Pharmacists say there are plenty of reasons patients stockpile drugs
Doctors were urged to alter how they prescribe medicines to forestall £300m of substances being thrown away every year.
Pharmacists say this will likely be easy to do – if doctors offered more tailored, personal advice to patients and stopped prescribing quite a lot of drugs to hide long periods of time.
But doctors say patient demands make it hard to make such changes,
Behind the counter of Ash Son’s pharmacy in south London lie several yellow bags which illustrate the issue.
They contain drugs which have been handed back over a one-month period and are worth thousands of pounds.
“Currently now we have about six bags and two drums,” Mr Son says. “All of it goes to the incinerator; we cannot re-use any of those drugs because we simply have no idea if they have been stored correctly.”
He explains that there are a lot reasons patients can be stockpiling drugs.
Some people change their medicine at the advice of doctors, while others simply prefer to stop taking the pills.
Official advice is to come back unwanted drugs back to the chemists, but Mr Son accepts that many individuals will hang directly to them or just throw them away.
“That stuff we haven’t any idea about, and carries risk because it’s disposed in landfill and might leach into our water supply.”
Mr Son is vice-chair of the English pharmacy board of the Royal Pharmaceutical Society and says patients must be more sensible of their attitude to what they wish.
Ash Son and the medication he cannot use
“Have an easier discussion together with your doctor about your medicines,” he says. “We will focus on when patients simply haven’t taken the medicine and they’ve continued to be prescribed, or they’re just not appropriate”.
He also believes doctors should stop prescribing quite a lot of drugs to hide long periods, instead sticking to a regime of standard repeat prescriptions.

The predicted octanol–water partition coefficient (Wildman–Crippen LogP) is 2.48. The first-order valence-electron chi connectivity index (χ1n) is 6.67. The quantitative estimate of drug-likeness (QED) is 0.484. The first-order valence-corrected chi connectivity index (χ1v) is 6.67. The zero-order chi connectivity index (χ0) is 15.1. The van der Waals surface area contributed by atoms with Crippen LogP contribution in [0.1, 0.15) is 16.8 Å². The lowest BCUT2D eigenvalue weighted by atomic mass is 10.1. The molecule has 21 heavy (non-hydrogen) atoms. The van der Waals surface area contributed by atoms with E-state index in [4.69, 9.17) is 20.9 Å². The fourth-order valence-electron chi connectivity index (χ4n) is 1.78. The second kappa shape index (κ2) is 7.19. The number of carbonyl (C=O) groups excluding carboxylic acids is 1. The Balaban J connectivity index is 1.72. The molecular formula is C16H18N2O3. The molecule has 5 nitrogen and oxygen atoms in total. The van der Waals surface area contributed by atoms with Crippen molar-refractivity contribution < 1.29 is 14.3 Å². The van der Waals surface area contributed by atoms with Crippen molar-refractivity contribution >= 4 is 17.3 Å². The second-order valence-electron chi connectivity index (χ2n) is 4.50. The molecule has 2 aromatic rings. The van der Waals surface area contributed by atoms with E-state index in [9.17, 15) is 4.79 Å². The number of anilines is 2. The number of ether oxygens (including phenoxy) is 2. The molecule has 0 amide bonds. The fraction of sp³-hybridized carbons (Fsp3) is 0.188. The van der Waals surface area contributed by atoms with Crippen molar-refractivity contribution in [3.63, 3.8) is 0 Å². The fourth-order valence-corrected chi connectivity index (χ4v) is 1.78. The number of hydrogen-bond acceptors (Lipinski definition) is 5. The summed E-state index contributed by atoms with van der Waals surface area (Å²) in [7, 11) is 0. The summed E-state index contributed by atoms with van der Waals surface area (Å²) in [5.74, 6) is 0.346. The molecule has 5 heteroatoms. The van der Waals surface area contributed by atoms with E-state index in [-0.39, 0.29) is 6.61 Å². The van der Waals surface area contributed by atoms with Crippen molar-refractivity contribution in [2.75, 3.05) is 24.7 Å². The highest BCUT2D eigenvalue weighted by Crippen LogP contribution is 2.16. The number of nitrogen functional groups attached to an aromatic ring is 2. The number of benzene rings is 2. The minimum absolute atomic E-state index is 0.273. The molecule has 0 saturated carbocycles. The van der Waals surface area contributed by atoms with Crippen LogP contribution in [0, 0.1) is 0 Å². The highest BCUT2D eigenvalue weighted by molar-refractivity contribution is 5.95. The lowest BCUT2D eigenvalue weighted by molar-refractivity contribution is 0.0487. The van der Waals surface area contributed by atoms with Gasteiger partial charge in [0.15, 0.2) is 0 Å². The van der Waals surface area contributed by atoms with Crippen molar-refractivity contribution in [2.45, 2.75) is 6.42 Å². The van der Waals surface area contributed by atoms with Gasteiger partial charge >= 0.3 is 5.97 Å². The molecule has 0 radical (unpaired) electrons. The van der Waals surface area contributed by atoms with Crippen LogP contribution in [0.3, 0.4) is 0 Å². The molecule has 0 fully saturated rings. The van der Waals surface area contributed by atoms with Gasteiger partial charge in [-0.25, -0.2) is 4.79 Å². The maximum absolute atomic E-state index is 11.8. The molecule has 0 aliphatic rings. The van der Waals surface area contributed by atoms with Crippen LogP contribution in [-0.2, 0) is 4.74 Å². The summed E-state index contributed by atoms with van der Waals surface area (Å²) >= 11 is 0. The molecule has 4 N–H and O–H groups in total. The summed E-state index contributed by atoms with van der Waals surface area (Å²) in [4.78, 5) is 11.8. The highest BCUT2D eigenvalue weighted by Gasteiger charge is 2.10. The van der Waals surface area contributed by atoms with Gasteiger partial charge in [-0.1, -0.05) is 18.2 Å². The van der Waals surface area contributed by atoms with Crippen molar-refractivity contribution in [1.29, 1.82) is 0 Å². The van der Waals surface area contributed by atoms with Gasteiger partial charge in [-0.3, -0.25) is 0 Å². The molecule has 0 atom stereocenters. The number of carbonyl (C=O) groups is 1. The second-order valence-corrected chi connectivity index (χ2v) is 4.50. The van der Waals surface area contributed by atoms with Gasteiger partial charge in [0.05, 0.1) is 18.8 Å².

Following a central authority report into what quantity of money the NHS wastes on medicines, published in December 2012, the NHS in England, Scotland and Wales was working to lift awareness of the problem with a firm called Medicines Waste UK.
The company’s managing director Jan James said: “This isn’t about apportioning blame to any specific group, it’s about working together in order that we collectively reduce waste.”
NHS England, that’s implementing the government’s action plan for medicines waste, has launched a project working across primary and secondary care inside the south of britain, that is estimated to have saved nearly £3m in its first year.
Pharmacists say there are numerous reasons patients stockpile drugs
NHS England’s deputy chief pharmaceutical officer, Clare Howard, said there have been “many complex factors” behind the difficulty.
“These include the ways that medicines are developed, doctors’ prescribing habits, the ways that “repeat” medicines are ordered, and naturally patients’ understanding of the significance of taking medicines as prescribed and ensuring they simply order what they wish,” she said.
A campaign was developed to remind patients of 3 key messages: only order the medicines you’d like; take your medicines with you into hospital and remove unwanted medicines safely.
The Royal College of GPs said: “Many patients expect a prescription on the end in their consultation, particularly antibiotics for common colds and infections on the way to recover naturally or respond better to other treatments, and this may make it difficult for GPs to prescribe appropriately.
“Prescribing was designated a clinical priority and we have now already produced a variety of resources, with the Health Protection Agency to support GPs on this area.”